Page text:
OK, i am about to cause a huge controversy. The following is a quote from Bruce Davidson, owner of Sandy's Pet Shop in Louisville KY:
mix, just a quick catch and release with the aquarium lights off. I feel that acclamation is one of those things that "we" have been doing forever and has never been questioned, until now. When I started in the pet shop business several years ago I floated fish bags for 10-15 minutes and then put the fish through a slow acclamation process. Bothered by the rate of fish losses in the first few days after a shipment I looked for a better way. Initially I tried every method suggested to me. I kept notes and found little improvement with the different methods. Finally I tried the no float no mix technique and had wonderful results. It has been several years with 4 shipments of fish a week and I still think this is best for the fish. Invertebrates like shrimp, crabs and starfish do need salinity acclamation. The only reason we can bag fish is that CO2
from respiration lowers the pH. At a low pH ammonia is non-toxic. When you open the bag you allow CO2
to escape, the pH will start to rise and this will allow the ammonia to become toxic. The longer the acclamation the longer the fish will be exposed to high ammonia. When transferring fish, temperature and salinity acclamation in my opinion is simply not needed. Water temperature and salinity on the reef will change twice daily with the tide. The temperature swing can be over 10Âº with the tide change. Fish are routinely exposed to temperature changes as they ascend and descend."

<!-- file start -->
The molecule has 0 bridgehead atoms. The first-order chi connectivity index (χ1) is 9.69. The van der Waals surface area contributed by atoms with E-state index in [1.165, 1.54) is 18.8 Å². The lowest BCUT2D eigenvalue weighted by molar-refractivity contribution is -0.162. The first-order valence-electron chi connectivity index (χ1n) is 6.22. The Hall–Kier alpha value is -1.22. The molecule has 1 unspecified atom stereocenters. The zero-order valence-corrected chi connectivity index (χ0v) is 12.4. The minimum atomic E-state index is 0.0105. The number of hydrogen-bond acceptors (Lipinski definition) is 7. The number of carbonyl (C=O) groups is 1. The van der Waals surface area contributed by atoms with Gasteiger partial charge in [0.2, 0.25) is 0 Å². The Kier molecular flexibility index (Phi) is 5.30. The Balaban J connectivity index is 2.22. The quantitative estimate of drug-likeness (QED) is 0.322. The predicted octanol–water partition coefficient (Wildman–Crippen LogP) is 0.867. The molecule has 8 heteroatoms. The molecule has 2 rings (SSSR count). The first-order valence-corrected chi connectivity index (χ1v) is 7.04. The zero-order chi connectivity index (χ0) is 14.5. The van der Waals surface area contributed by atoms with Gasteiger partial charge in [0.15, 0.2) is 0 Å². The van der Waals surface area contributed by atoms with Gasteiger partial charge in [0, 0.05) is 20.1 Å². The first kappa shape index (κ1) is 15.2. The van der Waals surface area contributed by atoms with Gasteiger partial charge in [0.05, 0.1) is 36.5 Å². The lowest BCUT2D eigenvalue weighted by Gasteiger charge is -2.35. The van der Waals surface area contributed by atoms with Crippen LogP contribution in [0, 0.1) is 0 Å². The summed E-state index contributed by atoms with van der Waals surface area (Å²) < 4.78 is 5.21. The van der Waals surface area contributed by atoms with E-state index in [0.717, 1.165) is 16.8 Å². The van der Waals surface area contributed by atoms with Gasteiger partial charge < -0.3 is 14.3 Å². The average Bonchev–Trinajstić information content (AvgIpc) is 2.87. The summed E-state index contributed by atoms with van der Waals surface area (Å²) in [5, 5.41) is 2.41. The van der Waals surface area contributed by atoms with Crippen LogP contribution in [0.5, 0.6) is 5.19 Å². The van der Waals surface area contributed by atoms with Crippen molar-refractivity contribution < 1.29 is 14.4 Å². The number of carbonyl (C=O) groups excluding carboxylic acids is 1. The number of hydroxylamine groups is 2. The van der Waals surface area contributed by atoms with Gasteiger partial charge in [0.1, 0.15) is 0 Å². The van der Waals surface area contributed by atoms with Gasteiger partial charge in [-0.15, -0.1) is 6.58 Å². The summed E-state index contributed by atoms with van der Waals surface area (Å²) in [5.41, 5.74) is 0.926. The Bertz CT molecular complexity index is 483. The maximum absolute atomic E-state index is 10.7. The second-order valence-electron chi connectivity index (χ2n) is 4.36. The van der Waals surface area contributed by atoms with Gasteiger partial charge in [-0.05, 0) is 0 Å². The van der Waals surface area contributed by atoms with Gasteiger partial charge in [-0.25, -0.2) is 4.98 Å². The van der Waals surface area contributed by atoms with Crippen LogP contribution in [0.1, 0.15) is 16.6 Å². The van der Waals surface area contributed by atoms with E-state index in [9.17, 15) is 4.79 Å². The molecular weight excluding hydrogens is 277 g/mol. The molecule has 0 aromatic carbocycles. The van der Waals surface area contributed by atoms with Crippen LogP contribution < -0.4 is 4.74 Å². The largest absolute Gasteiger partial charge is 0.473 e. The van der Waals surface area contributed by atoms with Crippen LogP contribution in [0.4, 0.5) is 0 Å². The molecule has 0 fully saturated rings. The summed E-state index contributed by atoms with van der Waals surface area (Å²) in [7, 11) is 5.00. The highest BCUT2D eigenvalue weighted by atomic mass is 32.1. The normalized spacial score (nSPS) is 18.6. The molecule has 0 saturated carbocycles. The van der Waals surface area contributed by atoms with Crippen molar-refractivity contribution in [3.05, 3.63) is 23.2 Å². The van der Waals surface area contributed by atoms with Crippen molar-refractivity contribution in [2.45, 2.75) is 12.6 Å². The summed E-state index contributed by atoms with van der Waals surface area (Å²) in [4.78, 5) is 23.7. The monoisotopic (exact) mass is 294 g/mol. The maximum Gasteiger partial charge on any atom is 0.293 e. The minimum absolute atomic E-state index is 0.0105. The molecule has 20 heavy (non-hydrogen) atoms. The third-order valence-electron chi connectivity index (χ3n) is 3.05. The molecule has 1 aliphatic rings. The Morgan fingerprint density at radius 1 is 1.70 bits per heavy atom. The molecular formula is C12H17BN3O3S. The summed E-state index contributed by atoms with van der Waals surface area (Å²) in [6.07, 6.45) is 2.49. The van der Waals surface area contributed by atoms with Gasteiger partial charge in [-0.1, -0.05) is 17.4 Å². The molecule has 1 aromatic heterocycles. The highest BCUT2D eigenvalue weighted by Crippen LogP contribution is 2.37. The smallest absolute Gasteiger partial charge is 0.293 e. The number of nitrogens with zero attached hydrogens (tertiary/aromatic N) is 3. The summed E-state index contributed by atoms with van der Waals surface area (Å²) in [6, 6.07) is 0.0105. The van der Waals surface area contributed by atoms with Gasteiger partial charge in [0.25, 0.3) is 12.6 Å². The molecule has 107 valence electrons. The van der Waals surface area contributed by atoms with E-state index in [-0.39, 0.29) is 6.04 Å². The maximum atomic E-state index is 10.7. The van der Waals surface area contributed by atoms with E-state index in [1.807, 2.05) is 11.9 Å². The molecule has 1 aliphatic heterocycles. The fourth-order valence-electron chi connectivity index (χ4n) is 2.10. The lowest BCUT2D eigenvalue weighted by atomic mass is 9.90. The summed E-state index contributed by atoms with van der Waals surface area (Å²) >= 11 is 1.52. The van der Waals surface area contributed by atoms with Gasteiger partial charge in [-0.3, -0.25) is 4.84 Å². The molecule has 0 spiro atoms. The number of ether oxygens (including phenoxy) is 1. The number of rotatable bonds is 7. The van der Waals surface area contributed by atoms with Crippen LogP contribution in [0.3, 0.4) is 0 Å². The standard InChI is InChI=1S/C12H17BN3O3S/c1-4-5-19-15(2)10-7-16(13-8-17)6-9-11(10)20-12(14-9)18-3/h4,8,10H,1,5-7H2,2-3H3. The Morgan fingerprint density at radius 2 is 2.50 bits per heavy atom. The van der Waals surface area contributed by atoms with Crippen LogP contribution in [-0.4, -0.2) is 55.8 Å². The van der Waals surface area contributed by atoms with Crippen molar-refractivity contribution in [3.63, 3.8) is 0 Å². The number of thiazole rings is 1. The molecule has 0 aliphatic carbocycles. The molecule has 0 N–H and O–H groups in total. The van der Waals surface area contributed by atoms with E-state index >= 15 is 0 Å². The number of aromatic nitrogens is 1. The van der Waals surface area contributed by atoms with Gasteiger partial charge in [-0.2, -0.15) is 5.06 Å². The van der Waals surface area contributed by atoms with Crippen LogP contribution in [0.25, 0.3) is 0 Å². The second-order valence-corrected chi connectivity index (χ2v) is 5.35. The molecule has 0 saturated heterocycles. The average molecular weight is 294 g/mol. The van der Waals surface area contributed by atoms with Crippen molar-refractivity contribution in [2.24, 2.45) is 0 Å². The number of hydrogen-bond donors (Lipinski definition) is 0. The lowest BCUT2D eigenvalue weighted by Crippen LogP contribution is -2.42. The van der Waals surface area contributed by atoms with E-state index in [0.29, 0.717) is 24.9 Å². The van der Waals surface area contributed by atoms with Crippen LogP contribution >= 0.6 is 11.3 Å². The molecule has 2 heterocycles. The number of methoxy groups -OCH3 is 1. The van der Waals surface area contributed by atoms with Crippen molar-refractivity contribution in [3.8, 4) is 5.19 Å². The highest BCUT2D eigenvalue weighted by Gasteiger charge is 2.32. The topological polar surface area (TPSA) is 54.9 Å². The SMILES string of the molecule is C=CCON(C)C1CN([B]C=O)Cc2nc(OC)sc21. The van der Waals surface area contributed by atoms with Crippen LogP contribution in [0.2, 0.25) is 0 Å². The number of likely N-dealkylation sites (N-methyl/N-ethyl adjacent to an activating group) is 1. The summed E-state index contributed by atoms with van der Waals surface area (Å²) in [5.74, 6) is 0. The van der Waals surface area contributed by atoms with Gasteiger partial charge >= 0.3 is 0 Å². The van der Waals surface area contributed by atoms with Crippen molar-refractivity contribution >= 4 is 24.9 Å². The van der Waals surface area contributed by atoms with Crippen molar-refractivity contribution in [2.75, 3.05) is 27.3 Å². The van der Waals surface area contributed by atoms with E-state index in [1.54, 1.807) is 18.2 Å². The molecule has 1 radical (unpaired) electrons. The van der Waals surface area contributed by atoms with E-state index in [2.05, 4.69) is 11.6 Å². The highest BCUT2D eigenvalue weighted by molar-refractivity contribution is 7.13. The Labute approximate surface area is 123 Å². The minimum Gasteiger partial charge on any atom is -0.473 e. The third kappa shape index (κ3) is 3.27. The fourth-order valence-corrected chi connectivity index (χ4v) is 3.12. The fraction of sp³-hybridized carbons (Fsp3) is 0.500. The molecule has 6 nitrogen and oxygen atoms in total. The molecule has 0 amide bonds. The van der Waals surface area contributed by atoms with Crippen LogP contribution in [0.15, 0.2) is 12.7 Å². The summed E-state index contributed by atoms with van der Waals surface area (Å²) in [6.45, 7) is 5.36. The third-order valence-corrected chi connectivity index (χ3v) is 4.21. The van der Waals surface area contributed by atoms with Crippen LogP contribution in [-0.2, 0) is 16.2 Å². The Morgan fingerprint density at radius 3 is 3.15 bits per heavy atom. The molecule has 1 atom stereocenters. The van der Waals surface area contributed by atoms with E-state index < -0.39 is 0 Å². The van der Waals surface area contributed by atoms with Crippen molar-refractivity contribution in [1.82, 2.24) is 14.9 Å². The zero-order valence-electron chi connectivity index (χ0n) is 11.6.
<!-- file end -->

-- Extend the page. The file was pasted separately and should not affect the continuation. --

Bruce has been doing this for over 10 years now, as have his customers. I have personally done so this entier time of over 10 years with wonderful results. Bottom line is, do not acclimate at all. Everything you think is common sence is not supported by the chemistry which takes place inside the bag of water during acclimation.
This movement was supported by several huge names in the hobby in all the major aquarium magazines in the early 1990's. For some reason, it was widely ignored by the general public, probably because it sounds drastic. Try it! You will be very glad you did!